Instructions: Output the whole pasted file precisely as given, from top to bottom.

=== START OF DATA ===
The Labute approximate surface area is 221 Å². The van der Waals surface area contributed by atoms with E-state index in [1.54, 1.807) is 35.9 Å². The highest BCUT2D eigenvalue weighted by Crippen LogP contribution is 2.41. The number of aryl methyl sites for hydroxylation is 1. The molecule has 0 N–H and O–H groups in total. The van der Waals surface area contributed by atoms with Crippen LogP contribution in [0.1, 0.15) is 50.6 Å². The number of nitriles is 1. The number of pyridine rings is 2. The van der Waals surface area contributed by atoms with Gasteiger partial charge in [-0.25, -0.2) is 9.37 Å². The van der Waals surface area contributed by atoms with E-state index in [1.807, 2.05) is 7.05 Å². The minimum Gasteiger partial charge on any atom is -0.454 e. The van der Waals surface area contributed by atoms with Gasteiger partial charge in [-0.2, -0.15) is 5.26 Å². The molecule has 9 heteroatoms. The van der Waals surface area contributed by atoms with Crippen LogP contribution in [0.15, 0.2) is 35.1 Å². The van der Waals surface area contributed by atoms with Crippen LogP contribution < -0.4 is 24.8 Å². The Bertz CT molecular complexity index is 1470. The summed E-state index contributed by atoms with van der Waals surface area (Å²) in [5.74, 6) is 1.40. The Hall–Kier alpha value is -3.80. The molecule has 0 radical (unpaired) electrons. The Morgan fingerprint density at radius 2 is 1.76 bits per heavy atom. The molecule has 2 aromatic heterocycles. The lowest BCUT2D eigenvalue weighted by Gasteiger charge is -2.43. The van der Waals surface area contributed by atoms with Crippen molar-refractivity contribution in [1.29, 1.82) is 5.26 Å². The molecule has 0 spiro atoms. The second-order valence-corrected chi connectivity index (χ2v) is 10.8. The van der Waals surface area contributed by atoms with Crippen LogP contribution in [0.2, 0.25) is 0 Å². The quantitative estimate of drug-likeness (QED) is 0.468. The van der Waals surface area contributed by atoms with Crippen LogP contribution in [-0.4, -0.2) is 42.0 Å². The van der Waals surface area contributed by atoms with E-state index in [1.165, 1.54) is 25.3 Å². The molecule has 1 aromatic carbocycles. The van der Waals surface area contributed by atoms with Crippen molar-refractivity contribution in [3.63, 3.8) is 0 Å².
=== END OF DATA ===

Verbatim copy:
The Labute approximate surface area is 221 Å². The van der Waals surface area contributed by atoms with E-state index in [1.54, 1.807) is 35.9 Å². The highest BCUT2D eigenvalue weighted by Crippen LogP contribution is 2.41. The number of aryl methyl sites for hydroxylation is 1. The molecule has 0 N–H and O–H groups in total. The van der Waals surface area contributed by atoms with Crippen LogP contribution in [0.1, 0.15) is 50.6 Å². The number of nitriles is 1. The number of pyridine rings is 2. The van der Waals surface area contributed by atoms with Gasteiger partial charge in [-0.25, -0.2) is 9.37 Å². The van der Waals surface area contributed by atoms with E-state index in [1.807, 2.05) is 7.05 Å². The minimum Gasteiger partial charge on any atom is -0.454 e. The van der Waals surface area contributed by atoms with Gasteiger partial charge in [-0.2, -0.15) is 5.26 Å². The molecule has 9 heteroatoms. The van der Waals surface area contributed by atoms with Crippen LogP contribution in [0.15, 0.2) is 35.1 Å². The van der Waals surface area contributed by atoms with Crippen LogP contribution < -0.4 is 24.8 Å². The Bertz CT molecular complexity index is 1470. The summed E-state index contributed by atoms with van der Waals surface area (Å²) in [5.74, 6) is 1.40. The Hall–Kier alpha value is -3.80. The molecule has 0 radical (unpaired) electrons. The Morgan fingerprint density at radius 2 is 1.76 bits per heavy atom. The molecule has 2 aromatic heterocycles. The lowest BCUT2D eigenvalue weighted by Gasteiger charge is -2.43. The van der Waals surface area contributed by atoms with Crippen molar-refractivity contribution in [1.29, 1.82) is 5.26 Å². The molecule has 0 spiro atoms. The second-order valence-corrected chi connectivity index (χ2v) is 10.8. The van der Waals surface area contributed by atoms with Crippen LogP contribution in [0.2, 0.25) is 0 Å². The quantitative estimate of drug-likeness (QED) is 0.468. The van der Waals surface area contributed by atoms with Crippen LogP contribution in [-0.4, -0.2) is 42.0 Å². The van der Waals surface area contributed by atoms with E-state index in [1.165, 1.54) is 25.3 Å². The molecule has 1 aromatic carbocycles. The van der Waals surface area contributed by atoms with Crippen molar-refractivity contribution in [3.63, 3.8) is 0 Å².